Skip to main content
Student Experiences

Learning Christlike Leadership

An assistant professor of organizational behavior and human resources in the BYU Marriott School of Business, McKenzie Rees had a strong prompting to do a peer-mentoring project for her section of HRM 540: Organizational Effectiveness. “For me, the essence of this class is helping students understand how they can make others feel valued in their work,” Rees says.

A photo of the three glass-enclosed floors of the Tanner Building. Each floor has students sitting on the couches, walking around, or working on assignments.
MAcc students in Professor Rees's class are mentoring accounting junior core students.
Photo courtesy of BYU Photo.

Her course’s culminating project provides the opportunity for MAcc students to learn Christlike leadership within an organization, with the added benefit of helping students at different points in their journey in the School of Accountancy succeed and make connections. “Students know each other really well in their cohort, but they don’t know each other across cohorts very well,” Rees explains. “If you only associate with people who are in the same year as you, you never get the benefit of knowing those in your broader social circle.”

In the beginning of the semester, each MAcc student in Rees's section of HRM 540 was paired with a junior core student who has agreed to work with a mentor. This mentor-mentee relationship gives MAcc students a chance to practice HR skills and get a taste of what it's like to support employees in the workplace.

Each mentor works to find the best way to lead and support their mentee—ranging from ordering them DoorDash during midterms to weekly in-person meetings. For MAcc student McKay Johns from American Fork, Utah, mentoring starts with moral support. “At the beginning of junior core, they just need to learn how to relax and understand that everything is going to be okay,” Johns says. “Their teachers and groups are there to help them.”

McKay Johns and his mentee Parker Reynolds stand with their arms around each other on the second floor of the Tanner Building, smiling at the camera.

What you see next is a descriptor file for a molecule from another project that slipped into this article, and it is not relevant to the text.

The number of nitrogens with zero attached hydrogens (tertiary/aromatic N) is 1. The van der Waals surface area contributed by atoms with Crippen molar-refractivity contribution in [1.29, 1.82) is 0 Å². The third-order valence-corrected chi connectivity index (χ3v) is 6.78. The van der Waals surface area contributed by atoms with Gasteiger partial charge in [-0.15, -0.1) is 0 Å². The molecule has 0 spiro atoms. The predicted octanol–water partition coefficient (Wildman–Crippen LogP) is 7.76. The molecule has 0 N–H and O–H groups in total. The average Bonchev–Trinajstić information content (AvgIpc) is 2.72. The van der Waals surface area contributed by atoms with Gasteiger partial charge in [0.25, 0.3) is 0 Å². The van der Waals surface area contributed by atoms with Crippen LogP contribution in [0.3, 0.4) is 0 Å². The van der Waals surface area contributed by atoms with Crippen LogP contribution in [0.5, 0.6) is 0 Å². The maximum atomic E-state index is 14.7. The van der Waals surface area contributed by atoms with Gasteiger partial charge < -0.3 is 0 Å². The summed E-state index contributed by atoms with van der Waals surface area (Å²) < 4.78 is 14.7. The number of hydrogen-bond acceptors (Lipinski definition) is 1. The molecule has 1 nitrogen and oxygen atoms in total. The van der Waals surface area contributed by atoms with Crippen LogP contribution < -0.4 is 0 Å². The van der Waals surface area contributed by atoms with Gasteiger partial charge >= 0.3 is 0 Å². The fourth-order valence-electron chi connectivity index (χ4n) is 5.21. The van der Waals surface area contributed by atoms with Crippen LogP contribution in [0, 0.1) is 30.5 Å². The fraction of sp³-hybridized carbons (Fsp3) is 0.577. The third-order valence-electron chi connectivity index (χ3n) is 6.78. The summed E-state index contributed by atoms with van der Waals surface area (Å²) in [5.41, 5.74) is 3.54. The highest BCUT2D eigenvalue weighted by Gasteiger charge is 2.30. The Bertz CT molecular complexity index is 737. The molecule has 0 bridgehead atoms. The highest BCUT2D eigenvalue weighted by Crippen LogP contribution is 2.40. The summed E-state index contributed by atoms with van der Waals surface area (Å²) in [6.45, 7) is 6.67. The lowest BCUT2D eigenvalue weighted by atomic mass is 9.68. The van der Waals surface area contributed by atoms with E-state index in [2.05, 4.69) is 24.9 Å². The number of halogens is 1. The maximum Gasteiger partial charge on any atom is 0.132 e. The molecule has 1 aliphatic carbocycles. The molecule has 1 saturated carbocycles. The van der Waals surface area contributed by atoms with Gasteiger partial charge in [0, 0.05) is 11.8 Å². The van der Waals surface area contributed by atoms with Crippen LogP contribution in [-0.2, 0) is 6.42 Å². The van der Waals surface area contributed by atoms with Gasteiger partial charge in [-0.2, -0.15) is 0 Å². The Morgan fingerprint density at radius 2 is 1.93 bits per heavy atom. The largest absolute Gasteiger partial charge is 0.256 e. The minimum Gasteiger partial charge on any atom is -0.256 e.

MAcc student McKay Johns and accounting junior Parker Reynolds became friends through the class mentoring project.
Photo courtesy of McKay Johns.

Grace Gwin, from Eagle, Idaho, has found advising her mentee to be both practical and fulfilling. “My mentee wanted some tips and tricks on studying for different tests and what to do for each class—when reading is important, when working with your group is important,” Gwin explains. “It's been fun to see her around and meet her friends in the junior core—to answer their questions and be a support for them.”

“My mentor told me that a lot of students will put every waking hour into accounting,” says junior Parker Reynolds from South Jordan, Utah. “He also told me not to do that—to instead have a set time to study while still going on dates with my wife, eating well, sleeping well, and exercising. It's really good just talking with someone who’s two years ahead of me about career plans and how to get accounting internships.”

The junior core isn’t the only thing that mentors can guide their mentees through. They can also practice their networking skills and help mentees develop professional contacts. “MAcc students have already been through internships, and they are also negotiating jobs with accounting firms,” Rees says. “They already know people at most of the firms junior core students want to intern at. Introducing their mentees to someone they know at a company can make a huge difference.”

Armed with connections and advice from their mentors, the junior core students are not just finding their way through the program—they're excelling. When talking about his mentee, Johns says, “Honestly, I feel like he's more capable than I am a lot of the time. I can't take credit for it, because it's really just me talking him through a couple of things that helped me—but it is still cool to have someone to root for, and to see them succeed.”

The mentor-mentee relationship at the core of the class helps both parties learn and grow in a way that truly embodies the spirit of the class. “The meaningful parts of leadership are not when you're speaking to a big group or being charismatic, they’re these one-on-one moments,” Rees says. “It is these moments when Christlike leadership is truly embodied—when we think about someone else and take a selfless approach to our work, everyone wins.”


Written by Melissa Een